The 2017-18 Holocaust Living History Workshops (HLHW) continue this January at the University of California San Diego with six profound lectures focusing on the roles of memory and justice in the process of renewal following the persecution of countless individuals during the Holocaust. The 2018 speakers will remind us that these concepts constitute the threads that run through the tapestry of a history that is tragic yet also inspiring.
Co-hosted by the UC San Diego Library and the UC San Diego Jewish Studies Program, the HLHW lecture series invites members of the public and campus community to attend the events to hear personal stories and memories from Holocaust survivors, witnesses, relatives, and scholars. The goal of the program is to broaden understanding of the past, foster tolerance, and preserve the memory of victims and survivors of the Holocaust while emphasizing their continued relevance in the world today.
All events are free and held on the UC San Diego campus in Geisel Library’s Seuss Room from 5:00 to 7:00 p.m., with some exceptions (as noted below).
January 17—The Holocaust Litigations: Defining Guilt, Extracting Reparations —With William Lerach
Sponsored by Philip and Gayle Tauber
The first event this winter will be held on Wednesday, January 17 featuring William Lerach who was part of a small group of American lawyers who, decades later, exposed the widespread complicity of major Swiss banks and multi-national German corporations in the Holocaust. Lerach will discuss the litigations that recovered stolen property worth several billion dollars. He’s also a member of the United States Holocaust Memorial Council, and is the recipient of the prestigious Legacy Laureate Award from the University of Pittsburgh. Patrick Patterson, a professor of history at UC San Diego, will provide an introduction and comments.
February 7—Face to Face with Demjanjuk: The Elusive Quest for Closure—With Martin Haas
On Wednesday, February 7, the HLHW series will feature UC San Diego professor emeritus Martin Haas who will share the tragic history of his family’s death and his experience in court where he came face-to-face with the man who was involved in his family’s murder. Haas was born into a Dutch-Jewish family and spent World War II in hiding with a Catholic family. In 1946, he was adopted by a distant relative and emigrated to Israel. Years later he moved to California to pursue a Ph.D.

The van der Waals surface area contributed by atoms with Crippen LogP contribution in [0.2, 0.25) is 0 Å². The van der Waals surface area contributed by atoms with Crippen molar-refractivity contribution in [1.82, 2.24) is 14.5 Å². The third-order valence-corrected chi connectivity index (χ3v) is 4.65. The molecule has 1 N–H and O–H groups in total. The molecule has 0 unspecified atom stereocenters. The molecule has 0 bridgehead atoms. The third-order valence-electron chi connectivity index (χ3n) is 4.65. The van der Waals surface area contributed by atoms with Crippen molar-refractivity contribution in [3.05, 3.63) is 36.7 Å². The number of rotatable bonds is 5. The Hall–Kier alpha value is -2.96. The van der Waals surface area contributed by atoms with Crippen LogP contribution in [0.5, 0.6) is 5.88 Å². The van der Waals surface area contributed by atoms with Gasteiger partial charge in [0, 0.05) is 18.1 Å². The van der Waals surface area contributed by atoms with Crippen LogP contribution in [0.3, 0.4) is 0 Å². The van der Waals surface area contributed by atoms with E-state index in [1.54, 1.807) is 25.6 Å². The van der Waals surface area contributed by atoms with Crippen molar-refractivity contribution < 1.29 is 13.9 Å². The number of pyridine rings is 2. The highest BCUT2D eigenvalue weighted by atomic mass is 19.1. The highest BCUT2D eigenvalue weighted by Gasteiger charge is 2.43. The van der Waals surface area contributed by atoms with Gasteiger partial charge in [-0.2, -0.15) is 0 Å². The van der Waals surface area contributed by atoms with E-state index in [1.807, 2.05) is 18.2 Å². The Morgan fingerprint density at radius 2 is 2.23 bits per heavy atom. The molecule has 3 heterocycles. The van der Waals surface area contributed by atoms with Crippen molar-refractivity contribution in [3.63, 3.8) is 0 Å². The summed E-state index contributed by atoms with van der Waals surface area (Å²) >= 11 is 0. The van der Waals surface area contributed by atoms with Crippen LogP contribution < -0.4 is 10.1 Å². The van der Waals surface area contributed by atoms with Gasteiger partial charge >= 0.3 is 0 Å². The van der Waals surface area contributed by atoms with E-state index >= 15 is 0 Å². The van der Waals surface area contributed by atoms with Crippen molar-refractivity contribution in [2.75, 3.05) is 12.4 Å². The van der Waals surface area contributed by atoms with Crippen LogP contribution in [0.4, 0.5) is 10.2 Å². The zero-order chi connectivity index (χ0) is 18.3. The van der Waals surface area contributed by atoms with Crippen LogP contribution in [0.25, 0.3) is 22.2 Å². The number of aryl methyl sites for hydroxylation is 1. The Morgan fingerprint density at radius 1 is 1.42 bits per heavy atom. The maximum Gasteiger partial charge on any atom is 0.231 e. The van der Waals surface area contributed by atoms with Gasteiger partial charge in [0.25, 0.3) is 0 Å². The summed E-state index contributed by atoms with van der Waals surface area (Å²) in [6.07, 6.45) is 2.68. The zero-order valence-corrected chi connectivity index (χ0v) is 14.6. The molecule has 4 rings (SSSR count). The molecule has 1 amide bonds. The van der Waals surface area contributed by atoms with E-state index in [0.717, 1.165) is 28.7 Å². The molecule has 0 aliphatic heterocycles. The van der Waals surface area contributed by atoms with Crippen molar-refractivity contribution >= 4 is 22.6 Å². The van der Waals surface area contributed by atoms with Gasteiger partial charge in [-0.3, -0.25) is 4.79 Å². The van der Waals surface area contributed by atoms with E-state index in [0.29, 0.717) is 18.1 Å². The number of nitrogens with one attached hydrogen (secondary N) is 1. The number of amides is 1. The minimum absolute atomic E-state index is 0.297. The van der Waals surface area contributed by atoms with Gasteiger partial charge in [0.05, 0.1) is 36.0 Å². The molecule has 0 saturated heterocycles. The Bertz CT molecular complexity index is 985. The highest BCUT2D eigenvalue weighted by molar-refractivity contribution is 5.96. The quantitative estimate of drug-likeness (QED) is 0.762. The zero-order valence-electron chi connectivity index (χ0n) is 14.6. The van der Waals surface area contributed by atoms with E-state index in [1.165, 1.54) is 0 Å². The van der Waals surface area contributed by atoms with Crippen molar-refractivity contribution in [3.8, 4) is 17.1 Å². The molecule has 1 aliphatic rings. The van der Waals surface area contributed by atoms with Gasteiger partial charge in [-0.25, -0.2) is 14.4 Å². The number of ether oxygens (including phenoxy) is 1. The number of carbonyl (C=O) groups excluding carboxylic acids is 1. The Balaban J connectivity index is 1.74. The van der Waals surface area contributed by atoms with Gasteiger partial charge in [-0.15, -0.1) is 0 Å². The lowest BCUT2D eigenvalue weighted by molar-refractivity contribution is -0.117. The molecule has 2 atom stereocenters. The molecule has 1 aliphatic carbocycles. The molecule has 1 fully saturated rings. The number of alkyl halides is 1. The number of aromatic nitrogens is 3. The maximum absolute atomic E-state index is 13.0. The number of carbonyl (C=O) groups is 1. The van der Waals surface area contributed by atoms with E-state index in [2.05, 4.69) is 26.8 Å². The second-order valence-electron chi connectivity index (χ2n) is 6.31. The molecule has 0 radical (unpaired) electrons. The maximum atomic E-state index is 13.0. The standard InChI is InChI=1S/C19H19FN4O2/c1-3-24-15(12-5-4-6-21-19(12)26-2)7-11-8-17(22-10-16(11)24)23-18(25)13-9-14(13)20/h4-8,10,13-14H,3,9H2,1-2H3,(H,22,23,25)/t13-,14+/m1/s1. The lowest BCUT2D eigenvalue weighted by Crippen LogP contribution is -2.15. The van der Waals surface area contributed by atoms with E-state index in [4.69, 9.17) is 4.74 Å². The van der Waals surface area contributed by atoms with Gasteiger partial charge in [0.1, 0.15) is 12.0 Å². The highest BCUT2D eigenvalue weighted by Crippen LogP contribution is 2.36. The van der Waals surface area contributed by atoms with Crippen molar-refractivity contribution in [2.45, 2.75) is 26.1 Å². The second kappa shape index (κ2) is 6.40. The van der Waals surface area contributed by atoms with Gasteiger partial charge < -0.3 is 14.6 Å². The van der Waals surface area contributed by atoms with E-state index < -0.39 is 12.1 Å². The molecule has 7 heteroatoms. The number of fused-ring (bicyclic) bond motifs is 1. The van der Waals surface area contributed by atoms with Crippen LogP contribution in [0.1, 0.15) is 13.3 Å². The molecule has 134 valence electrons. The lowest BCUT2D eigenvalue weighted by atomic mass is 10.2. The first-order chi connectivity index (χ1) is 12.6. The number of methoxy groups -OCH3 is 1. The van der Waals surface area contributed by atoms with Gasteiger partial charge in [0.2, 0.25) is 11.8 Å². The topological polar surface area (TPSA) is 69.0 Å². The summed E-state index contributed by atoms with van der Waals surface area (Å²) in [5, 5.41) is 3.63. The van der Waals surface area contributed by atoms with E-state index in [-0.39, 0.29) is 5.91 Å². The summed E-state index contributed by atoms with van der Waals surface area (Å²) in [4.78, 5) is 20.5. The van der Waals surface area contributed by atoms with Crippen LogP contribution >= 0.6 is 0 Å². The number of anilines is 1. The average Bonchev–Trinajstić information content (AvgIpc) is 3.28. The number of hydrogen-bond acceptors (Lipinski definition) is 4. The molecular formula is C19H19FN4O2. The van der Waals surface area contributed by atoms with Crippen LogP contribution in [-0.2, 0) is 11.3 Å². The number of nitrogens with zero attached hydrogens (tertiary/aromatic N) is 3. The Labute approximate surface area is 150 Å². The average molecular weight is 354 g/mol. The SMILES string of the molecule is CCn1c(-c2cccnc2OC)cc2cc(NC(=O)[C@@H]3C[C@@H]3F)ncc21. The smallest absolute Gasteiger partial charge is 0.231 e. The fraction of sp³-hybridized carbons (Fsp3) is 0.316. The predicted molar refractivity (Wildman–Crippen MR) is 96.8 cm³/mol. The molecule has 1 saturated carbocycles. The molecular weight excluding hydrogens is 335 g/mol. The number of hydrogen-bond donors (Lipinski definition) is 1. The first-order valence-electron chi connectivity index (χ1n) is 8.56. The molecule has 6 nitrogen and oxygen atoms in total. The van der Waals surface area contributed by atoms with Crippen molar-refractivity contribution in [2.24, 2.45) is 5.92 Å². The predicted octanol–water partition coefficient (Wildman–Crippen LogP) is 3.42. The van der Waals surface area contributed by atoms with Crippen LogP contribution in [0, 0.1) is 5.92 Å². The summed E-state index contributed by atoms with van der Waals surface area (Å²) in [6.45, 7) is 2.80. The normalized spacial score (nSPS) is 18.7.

February 28—East West Street: On the Origins of “Genocide” and “Crimes against Humanity”—With Award-Winning Author, Philippe Sands
Sponsored by William and Michelle Lerach
An extraordinary tale about human rights and their adversaries sits at the heart of Philippe Sands’ book, East West Street. A professor of law and director of the Centre on International Courts and Tribunals at University College London, Sands is a regular commentator on the BBC and CNN and writes frequently about international law for leading newspapers. He was prominently featured in My Nazy Legacy, a documentary released in 2015. This event will be held in the Hojel Auditorium at 7:00 p.m. with a reception and book signing to follow. Copies of East West Street will be available for purchase at the event from Warwick’s. RSVP is required at hlhw_sands_eventbrite.com.
March 14—Not Like Sheep to the Slaughter: Vengeance or Justice?—With Michael and Bonnie Bart
Sponsored by Judi Gottschalk
San Diegan Michael Bart narrates his parents’ experience as members of the Jewish resistance group, the Avengers of Vilna in Lithuania at the end of WWII. In his award-winning memoir Our Last Breath: A Holocaust Story of Love and Partisan Resistance, Bart recreates his parents’ remarkable story of love and survival in the Vilna ghetto. A decade later his wife Bonnie completed a visual companion piece, Nekamah Freedom Fighters, a documentary based on the journeys to Lithuania, interviews with eye-witnesses, and research from the UCS Shoah Foundation’s Visual History Archive. At this workshop, the couple relates the genesis and experience of how this double project came about.
April 11—Rising from the Rubble: Creating POLIN Museum of the History of Polish Jews—With Barbara Kirshenblatt-Gimblett
Sponsored by Laurayne Ratner with support from Thurgood Marshall College
This lecture explores the creation of Warsaw’s POLIN Museum and its multimedia narrative exhibition, Journey of 1000 Years, and the potential to be an agent of transformation that can move an entire society forward. Barbara Kirshenblatt-Gimblett is chief curator of the Core Exhibition at POLIN Museum of the History of Polish Jews. This event will be held in the Atkinson Auditorium at 5:00 p.m. RSVP details to follow at library.ucsd.edu/blogs/events/rising-from-the-rubble.
May 30—Against All Odds: Born in Mauthausen—With Eva Clarke
The Lou Dunst Memorial Lecture
Eva Clarke was one of three “miracle babies” who saw the light of day at the concentration camp of Mauthausen in Austria. Nine days after her birth, WWII ended. As a newborn, Clarke’s chances of survival were extremely slim. Against all odds, she lived, making her and her mother Anka the only survivors of their extended family. In 1948, they emigrated from Prague to the UK and settled in Cardiff. At this event, Clarke will share her remarkable story of survival.
For more information about the UC San Diego’s Holocaust Living History Workshop, contact Susanne Hillman at HLHW@ucsd.edu or (858) 534-7661.